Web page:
There is no official public transport system in Namibia, but privately-owned bus services run between Windhoek and Cape Town, Johannesburg, Victoria Falls and Swakopmund.
Namibia has a well-established road infrastructure. The majority of towns and communities can be reached by a network of quality gravel trunk, main and district road networks totalling a distance of 48,117 km, including 4,500 km of tarred roads. The country is linked by road to Angola, Zambia, Zimbabwe, Botswana and South Africa. The Trans-Kalahari and the Trans-Caprivi Highways provide a fast and comfortable road link between Namibia’s port of Walvis Bay on the Atlantic coast, and landlocked neighbouring countries. In particular, the Trans-Kalahari Highway links the port to Botswana, and the Gauteng province, the industrial heart of South Africa. The Trans-Caprivi Highway links Namibia’s landlocked neighbouring countries of Botswana, Zambia, Zimbabwe and the Democratic Republic of Congo to the port of Walvis Bay.
The Highways provide a regional transport corridor, intended to reduce the time-span for movement of imports and exports from the neighbouring countries to the markets of Western Europe and the Americas by at least five days compared to traditional routes in Southern Africa.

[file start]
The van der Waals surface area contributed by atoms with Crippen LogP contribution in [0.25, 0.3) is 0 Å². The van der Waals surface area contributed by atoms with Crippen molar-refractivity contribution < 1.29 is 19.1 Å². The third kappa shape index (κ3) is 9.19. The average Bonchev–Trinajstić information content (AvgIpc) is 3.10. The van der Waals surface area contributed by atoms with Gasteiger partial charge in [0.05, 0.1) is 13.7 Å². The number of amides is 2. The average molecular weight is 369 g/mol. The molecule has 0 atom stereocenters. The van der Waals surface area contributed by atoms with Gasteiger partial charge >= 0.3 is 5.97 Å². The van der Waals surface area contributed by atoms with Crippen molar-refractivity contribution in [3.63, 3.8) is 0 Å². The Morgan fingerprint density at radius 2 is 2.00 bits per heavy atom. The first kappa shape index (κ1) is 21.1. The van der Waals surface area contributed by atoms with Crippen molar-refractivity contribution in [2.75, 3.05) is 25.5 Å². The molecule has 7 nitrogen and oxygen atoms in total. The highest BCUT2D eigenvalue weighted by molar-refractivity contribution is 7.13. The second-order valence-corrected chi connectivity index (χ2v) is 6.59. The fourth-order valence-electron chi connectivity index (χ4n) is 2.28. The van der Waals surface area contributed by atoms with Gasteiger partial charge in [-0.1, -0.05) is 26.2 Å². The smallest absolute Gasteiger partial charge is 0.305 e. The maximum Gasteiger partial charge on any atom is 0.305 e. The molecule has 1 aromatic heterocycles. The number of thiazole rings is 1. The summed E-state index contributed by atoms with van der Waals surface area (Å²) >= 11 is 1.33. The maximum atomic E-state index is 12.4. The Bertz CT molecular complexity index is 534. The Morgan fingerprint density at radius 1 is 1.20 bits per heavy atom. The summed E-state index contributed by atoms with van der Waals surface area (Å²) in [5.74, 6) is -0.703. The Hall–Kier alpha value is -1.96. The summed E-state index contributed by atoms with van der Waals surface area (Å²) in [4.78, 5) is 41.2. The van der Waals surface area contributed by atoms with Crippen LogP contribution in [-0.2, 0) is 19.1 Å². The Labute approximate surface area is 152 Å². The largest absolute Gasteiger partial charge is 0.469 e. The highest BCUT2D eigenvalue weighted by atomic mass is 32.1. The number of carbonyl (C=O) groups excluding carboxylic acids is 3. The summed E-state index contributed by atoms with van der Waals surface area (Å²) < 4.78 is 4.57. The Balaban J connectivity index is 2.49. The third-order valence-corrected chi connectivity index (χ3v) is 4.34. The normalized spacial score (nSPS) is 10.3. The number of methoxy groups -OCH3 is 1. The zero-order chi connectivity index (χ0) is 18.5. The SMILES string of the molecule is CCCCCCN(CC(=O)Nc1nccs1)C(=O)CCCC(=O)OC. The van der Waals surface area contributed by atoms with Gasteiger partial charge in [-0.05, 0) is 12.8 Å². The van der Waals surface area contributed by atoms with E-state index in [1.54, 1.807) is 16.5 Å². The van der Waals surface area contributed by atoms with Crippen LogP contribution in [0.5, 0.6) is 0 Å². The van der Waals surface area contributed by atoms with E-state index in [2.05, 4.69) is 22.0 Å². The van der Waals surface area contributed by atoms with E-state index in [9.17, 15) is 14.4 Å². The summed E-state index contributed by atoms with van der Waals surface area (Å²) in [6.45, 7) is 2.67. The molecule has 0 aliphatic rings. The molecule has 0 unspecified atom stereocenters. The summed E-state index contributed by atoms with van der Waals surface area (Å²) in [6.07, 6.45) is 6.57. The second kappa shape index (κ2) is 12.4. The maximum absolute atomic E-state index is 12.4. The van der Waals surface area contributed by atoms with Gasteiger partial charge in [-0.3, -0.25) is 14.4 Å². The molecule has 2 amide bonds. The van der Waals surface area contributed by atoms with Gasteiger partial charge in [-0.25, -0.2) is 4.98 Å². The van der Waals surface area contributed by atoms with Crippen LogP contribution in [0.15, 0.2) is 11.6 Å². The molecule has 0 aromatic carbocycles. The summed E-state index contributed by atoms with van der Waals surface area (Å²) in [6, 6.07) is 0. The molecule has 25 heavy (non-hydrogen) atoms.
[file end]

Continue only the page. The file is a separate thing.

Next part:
The Trans-Kalahari Highway has turned Namibia into a gateway location and has led to the evolution of the western corridor concept and the development it portends for the whole SADC region.
Direct air links to major sub-Saharan cities, such as Cape Town, Johannesburg, Gaborone, Luanda, Lusaka and Harare exist. There are regular international flights between Hosea Kutako International Airport (Windhoek) and Frankfurt. Namibian airports are developed and managed by the Namibia Airports Company. Several privately-owned domestic charter companies offer regional flights on a regular basis.
Although Namibia has over 300 known airfields, at locations including Sesriem, Hardap, Ai-Ais, Okaukuejo, Halali, Namutoni, Mile 72, Mile 108, Terrace Bay, Palmwag, Khorixas, Sesfontein and Popa Falls, only 16 are licensed. Travellers are cautioned not to land at unlicensed airfields, as the conditions are not always known. Aircraft fuel is usually not available at the landing strips, and landings must be arranged in advance.
Walvis Bay is the country’s main port while Lüderitz is a smaller, secondary port. The ports are operated by the Namibian Ports Authority. The port of Walvis Bay has a depth of 12.8 metres and can accommodate container vessels with a capacity of 2 200–2 400 tonnes. Lüderitz Harbour boasts a new cargo and container quay wall which is 500 metres in length and the channel has a draft of –8.15 metres, which can accommodate vessels up to 150 metres in length.
Lüderitz, although traditionally a fishing port, with a new cargo and container quay completed in 2000. The port is strategically located to cater for southern Namibia and the northern Cape.
Walvis Bay, the only deep-sea harbour, is a safe and economical option for the country's export and import trade, especially to southern, west and central Africa and Europe.